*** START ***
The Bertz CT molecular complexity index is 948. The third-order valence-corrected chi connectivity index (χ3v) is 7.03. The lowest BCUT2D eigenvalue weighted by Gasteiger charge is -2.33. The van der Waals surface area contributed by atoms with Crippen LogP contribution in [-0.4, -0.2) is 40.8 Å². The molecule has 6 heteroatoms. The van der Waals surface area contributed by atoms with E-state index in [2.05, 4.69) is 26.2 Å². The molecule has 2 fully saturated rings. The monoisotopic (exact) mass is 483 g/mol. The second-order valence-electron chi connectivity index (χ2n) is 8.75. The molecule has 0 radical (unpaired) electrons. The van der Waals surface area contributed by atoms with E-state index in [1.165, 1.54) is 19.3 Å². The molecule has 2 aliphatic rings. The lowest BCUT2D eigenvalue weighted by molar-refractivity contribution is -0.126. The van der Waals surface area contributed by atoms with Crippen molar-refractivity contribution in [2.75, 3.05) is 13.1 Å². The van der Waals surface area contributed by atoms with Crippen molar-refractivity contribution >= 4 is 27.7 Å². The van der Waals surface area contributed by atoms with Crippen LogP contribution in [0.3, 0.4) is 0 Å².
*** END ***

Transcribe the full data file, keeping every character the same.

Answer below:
The Bertz CT molecular complexity index is 948. The third-order valence-corrected chi connectivity index (χ3v) is 7.03. The lowest BCUT2D eigenvalue weighted by Gasteiger charge is -2.33. The van der Waals surface area contributed by atoms with Crippen LogP contribution in [-0.4, -0.2) is 40.8 Å². The molecule has 6 heteroatoms. The van der Waals surface area contributed by atoms with E-state index in [2.05, 4.69) is 26.2 Å². The molecule has 2 fully saturated rings. The monoisotopic (exact) mass is 483 g/mol. The second-order valence-electron chi connectivity index (χ2n) is 8.75. The molecule has 0 radical (unpaired) electrons. The van der Waals surface area contributed by atoms with E-state index in [1.165, 1.54) is 19.3 Å². The molecule has 2 aliphatic rings. The lowest BCUT2D eigenvalue weighted by molar-refractivity contribution is -0.126. The van der Waals surface area contributed by atoms with Crippen molar-refractivity contribution in [2.75, 3.05) is 13.1 Å². The van der Waals surface area contributed by atoms with Crippen molar-refractivity contribution >= 4 is 27.7 Å². The van der Waals surface area contributed by atoms with Crippen LogP contribution in [0.3, 0.4) is 0 Å².